My text book says that alcohol in presence of $\ce{CrO3}$ will only give aldehyde. But I then saw this question in which $\ce{CrO3}$ oxidizes alcohol directly to carboxylic acid.

I need to know in which conditions it will give aldehyde and in which conditions it will give carboxylic acid.


1 Answer 1


Generally you need anhydrous conditions to get the aldehyde because aldehydes that can form hydrates are further oxidised to the acid. Anhydrous conditions with a complexing agent such as pyridine to aid solubility (e.g. Collins reagent 1) will give good yields of aldehydes.

Aq. acid conditions (known as Jones reagent) 2 give the carboxylic acid

See this answer How does PCC not oxidize aldehyde?

The use of Chromium reagents has greatly diminished due to their toxicity and waste disposal problems.

  • $\begingroup$ Sir, is chromic anhydride in glacial acetic acid or PCC a better reagent to convert alcohols involving C-C double bond to ketones without affecting the double bond? On internet, I found that PCC is not good as compared to first because it can oxidise double bond also . Please tell. $\endgroup$ Oct 2, 2022 at 12:22
  • $\begingroup$ @An_Elephant If this relates to a reaction you actually need to do I would not consider using a chromium reagent at all. If this is a theoretical exercise I would use a very precisely measured amount of PCC in DCM as it will preferentially oxidise the alcohol. I am not aware of any references on PCC oxidising alkenes.This reference says it will not chem.libretexts.org/Bookshelves/Organic_Chemistry/… Do you have a reference for this? $\endgroup$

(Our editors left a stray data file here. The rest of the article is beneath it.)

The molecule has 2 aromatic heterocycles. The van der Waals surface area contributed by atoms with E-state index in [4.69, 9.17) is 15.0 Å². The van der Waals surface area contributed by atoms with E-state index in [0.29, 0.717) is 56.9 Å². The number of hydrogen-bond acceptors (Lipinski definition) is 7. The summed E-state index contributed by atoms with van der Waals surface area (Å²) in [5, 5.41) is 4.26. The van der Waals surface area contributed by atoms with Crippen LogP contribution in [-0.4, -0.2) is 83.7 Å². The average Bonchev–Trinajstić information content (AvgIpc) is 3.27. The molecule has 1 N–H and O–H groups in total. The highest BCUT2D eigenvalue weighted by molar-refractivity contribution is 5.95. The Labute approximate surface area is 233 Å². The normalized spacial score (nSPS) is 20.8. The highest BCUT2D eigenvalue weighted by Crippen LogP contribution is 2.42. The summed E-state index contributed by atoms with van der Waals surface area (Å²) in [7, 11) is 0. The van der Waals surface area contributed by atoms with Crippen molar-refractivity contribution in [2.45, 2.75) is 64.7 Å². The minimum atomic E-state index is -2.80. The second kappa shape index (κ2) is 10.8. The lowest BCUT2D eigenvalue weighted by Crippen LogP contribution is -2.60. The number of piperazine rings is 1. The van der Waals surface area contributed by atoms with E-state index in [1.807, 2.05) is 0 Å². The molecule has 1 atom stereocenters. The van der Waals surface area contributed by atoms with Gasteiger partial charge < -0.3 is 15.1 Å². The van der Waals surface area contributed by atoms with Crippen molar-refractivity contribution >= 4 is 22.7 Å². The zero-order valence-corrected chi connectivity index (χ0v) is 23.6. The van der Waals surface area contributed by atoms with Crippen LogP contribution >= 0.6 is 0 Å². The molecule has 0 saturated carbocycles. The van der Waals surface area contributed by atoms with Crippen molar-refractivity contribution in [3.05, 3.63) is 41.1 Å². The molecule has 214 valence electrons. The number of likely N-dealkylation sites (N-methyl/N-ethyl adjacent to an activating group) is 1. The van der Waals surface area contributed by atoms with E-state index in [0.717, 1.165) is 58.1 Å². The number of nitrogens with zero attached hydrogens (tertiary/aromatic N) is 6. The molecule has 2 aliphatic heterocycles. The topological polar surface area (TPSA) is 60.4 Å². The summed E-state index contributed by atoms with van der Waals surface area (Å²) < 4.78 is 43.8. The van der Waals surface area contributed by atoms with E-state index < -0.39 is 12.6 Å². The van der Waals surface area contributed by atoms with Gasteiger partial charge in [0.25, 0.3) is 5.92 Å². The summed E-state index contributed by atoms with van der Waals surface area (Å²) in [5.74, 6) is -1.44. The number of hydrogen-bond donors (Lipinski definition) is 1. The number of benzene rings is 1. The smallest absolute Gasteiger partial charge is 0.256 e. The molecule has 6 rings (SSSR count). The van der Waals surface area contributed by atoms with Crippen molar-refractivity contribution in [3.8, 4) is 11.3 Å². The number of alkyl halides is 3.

– Waylander
    Oct 2, 2022 at 13:57
  • $\begingroup$ Sir, unfortunately I don't. In our country there is a entrance examination in which it was asked and the answer key says that first one is best . The reason provided by all the solutions website is first and they say that it is because PCC have chances to reduce alkenes also . Here is a list of those ( they are not official website of exam organiser) : toppr.com/ask/question/… $\endgroup$ Oct 2, 2022 at 14:56
  • $\begingroup$ byjus.com/question-answer/… $\endgroup$ Oct 2, 2022 at 14:56
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    $\begingroup$ That sums up the difference between exam chemistry and real world chemistry. Nobody should be using chromium reagents. $\endgroup$
    – Waylander
    Oct 2, 2022 at 15:03

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